Most Americans waste more food than they believe, and only one in 10 worries about the environmental harm posed by discarded food, a new study shows.
About the study:
- Researchers surveyed more than 1,000 consumers across the nation in April 2014.
- Nearly three-quarters of respondents said they believed they wasted less food than the national average, according to the findings published in the journal PLOS ONE.
- Roni Neff, director of the Food System Sustainability and Public Health Program at the Johns Hopkins Bloomberg School of Public Health stated that though Americans perceive themselves wasting little amounts of food, in reality they are wasting much more.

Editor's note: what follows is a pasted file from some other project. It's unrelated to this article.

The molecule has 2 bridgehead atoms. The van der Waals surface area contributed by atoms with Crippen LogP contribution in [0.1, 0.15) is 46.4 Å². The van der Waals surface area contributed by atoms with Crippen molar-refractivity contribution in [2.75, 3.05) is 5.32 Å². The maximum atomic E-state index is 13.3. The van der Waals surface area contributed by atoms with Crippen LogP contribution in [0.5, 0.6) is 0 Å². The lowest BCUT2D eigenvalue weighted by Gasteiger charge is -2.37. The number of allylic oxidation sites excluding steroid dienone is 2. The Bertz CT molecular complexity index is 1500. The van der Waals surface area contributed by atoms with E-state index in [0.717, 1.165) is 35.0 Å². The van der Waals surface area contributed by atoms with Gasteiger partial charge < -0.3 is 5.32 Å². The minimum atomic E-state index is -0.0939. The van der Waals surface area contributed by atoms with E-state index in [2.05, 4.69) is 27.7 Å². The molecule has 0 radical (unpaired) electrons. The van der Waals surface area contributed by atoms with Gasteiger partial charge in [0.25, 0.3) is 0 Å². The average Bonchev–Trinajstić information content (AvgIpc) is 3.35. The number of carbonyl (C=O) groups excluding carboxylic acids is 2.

- Between 31 and 40 percent of the American food supply goes to waste, primarily in homes, stores and restaurants, according to the researchers.
- Each year, food waste costs Americans more than $161 billion, the researchers say.
- The top reasons respondents gave for wasting food were safety concerns and a desire to eat only the freshest food.
- Only 10 percent of respondents said that environmental concerns were a very important reason for not wasting food.
- For policymakers, the findings suggest a need to make date labels clear and consistent, and to attach sell by labels so they do not mislead consumer
- Roni Neff further stated that, consumer waste of food in the U.S. represents a serious threat, reducing it may improve food security, nutrition, budgets, environment and public health.